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Defibrillators May Benefit High-Risk Groups

Survival benefits, cost-effectiveness similar in older unhealthier patients and younger patients

THURSDAY, Jan. 8 (HealthDay News) -- In older patients and those with a limited number of major comorbid conditions, the survival benefits and cost-effectiveness of implantable cardioverter-defibrillator (ICD) therapy are similar to those observed in younger, healthier patients, according to a report published online Jan. 6 in Circulation: Cardiovascular Quality and Outcomes.

Paul S. Chan, M.D., of the Mid-America Heart Institute in Kansas City, Mo., and colleagues compared long-term mortality in 965 patients with ischemic and non-ischemic cardiomyopathies and no prior ventricular arrhythmias, including 494 (51 percent) who received ICDs.

After a mean follow-up of 34 months, the researchers found that ICD therapy was associated with a 31 percent lower risk for all-cause mortality, and that the association was consistent for patients younger than 65, aged 65 to 74, and 75 and older; ischemic ejection fraction of over 25 percent or 25 percent or less; and the presence of major comorbid conditions. The investigators also found that cost-effectiveness was similar across age groups and observed only slight increases in patients with multiple comorbid conditions.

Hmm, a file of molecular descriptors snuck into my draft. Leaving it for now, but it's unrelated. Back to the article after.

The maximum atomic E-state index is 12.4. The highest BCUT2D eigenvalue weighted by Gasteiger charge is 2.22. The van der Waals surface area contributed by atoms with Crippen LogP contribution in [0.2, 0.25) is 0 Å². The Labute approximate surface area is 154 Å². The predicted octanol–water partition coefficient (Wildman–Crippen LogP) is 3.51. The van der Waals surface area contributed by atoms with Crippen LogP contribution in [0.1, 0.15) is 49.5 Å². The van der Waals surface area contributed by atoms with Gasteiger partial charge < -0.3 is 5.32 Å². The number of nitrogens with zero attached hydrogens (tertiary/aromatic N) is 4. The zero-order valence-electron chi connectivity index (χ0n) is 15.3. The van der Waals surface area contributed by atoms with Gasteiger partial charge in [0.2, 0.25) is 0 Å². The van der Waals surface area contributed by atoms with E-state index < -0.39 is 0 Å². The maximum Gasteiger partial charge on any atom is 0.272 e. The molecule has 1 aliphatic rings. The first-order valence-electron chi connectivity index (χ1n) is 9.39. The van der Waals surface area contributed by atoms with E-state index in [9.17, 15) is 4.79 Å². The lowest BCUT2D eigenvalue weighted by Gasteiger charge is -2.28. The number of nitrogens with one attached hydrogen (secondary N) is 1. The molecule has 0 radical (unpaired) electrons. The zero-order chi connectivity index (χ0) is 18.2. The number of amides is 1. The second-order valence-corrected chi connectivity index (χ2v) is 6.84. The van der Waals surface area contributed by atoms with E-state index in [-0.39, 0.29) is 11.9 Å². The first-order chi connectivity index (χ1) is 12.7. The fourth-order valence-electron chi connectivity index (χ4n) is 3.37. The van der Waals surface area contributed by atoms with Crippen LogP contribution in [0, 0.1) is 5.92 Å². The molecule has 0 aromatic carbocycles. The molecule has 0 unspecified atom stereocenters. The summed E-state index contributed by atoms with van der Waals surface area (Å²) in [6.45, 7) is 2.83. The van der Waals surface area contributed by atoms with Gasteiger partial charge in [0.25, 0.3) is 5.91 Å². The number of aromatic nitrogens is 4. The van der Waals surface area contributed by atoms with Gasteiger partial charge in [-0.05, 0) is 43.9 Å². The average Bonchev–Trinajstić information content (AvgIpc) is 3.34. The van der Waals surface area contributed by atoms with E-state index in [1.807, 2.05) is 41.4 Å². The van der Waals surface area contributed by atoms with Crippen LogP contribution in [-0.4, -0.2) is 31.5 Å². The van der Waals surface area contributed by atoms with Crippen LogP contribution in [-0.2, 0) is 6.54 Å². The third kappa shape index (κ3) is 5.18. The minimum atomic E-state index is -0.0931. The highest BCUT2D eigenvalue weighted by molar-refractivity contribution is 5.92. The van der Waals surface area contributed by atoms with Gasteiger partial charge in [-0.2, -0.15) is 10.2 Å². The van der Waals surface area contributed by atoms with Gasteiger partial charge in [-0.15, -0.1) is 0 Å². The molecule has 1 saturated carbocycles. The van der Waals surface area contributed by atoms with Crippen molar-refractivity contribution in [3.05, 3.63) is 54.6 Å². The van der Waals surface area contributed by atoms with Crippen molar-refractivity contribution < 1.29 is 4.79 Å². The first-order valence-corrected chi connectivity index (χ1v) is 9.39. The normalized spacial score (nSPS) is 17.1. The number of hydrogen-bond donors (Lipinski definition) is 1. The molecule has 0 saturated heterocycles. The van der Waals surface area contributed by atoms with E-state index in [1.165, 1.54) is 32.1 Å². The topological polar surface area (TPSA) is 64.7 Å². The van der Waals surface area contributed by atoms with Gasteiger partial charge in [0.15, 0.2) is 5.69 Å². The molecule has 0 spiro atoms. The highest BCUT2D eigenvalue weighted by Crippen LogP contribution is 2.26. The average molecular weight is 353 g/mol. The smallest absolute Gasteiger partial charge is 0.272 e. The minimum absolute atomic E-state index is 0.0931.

"Although decisions about their use will still need to be individualized for a particular patient, our findings suggest that specific high-risk groups should not be routinely excluded from consideration for ICD implantation," the authors conclude.

Several of the study authors disclosed receipt of grants from device manufacturers.

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